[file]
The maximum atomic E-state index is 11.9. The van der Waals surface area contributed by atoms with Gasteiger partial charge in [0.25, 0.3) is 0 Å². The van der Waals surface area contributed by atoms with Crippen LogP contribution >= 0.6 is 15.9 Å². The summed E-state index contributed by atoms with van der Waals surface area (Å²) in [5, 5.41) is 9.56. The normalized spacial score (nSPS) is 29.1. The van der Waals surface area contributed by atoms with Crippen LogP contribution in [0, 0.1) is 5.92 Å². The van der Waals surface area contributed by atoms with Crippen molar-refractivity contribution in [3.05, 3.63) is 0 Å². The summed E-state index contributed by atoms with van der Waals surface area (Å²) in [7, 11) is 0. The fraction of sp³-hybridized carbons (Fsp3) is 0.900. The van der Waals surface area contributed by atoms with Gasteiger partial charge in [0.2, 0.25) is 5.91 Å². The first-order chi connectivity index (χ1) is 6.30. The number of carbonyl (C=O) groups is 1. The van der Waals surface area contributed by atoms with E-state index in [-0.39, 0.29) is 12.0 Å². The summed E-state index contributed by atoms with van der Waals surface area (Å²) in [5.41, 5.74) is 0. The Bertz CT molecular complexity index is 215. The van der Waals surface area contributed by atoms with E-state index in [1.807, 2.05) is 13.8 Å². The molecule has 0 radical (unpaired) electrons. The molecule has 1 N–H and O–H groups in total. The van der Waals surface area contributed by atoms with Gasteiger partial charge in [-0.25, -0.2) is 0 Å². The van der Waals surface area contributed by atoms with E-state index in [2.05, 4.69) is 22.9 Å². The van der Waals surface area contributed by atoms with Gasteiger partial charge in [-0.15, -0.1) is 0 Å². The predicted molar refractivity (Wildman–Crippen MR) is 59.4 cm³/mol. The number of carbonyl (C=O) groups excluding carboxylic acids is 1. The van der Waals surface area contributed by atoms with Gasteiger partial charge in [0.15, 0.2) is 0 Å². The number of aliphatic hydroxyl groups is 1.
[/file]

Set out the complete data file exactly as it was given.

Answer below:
The maximum atomic E-state index is 11.9. The van der Waals surface area contributed by atoms with Gasteiger partial charge in [0.25, 0.3) is 0 Å². The van der Waals surface area contributed by atoms with Crippen LogP contribution >= 0.6 is 15.9 Å². The summed E-state index contributed by atoms with van der Waals surface area (Å²) in [5, 5.41) is 9.56. The normalized spacial score (nSPS) is 29.1. The van der Waals surface area contributed by atoms with Crippen LogP contribution in [0, 0.1) is 5.92 Å². The van der Waals surface area contributed by atoms with Crippen molar-refractivity contribution in [3.05, 3.63) is 0 Å². The summed E-state index contributed by atoms with van der Waals surface area (Å²) in [7, 11) is 0. The fraction of sp³-hybridized carbons (Fsp3) is 0.900. The van der Waals surface area contributed by atoms with Gasteiger partial charge in [0.2, 0.25) is 5.91 Å². The first-order chi connectivity index (χ1) is 6.30. The number of carbonyl (C=O) groups is 1. The van der Waals surface area contributed by atoms with E-state index in [-0.39, 0.29) is 12.0 Å². The summed E-state index contributed by atoms with van der Waals surface area (Å²) in [5.41, 5.74) is 0. The Bertz CT molecular complexity index is 215. The van der Waals surface area contributed by atoms with E-state index in [1.807, 2.05) is 13.8 Å². The molecule has 0 radical (unpaired) electrons. The molecule has 1 N–H and O–H groups in total. The van der Waals surface area contributed by atoms with Gasteiger partial charge in [-0.25, -0.2) is 0 Å². The van der Waals surface area contributed by atoms with E-state index in [2.05, 4.69) is 22.9 Å². The van der Waals surface area contributed by atoms with Gasteiger partial charge in [-0.15, -0.1) is 0 Å². The predicted molar refractivity (Wildman–Crippen MR) is 59.4 cm³/mol. The number of carbonyl (C=O) groups excluding carboxylic acids is 1. The van der Waals surface area contributed by atoms with Gasteiger partial charge in [0.15, 0.2) is 0 Å². The number of aliphatic hydroxyl groups is 1.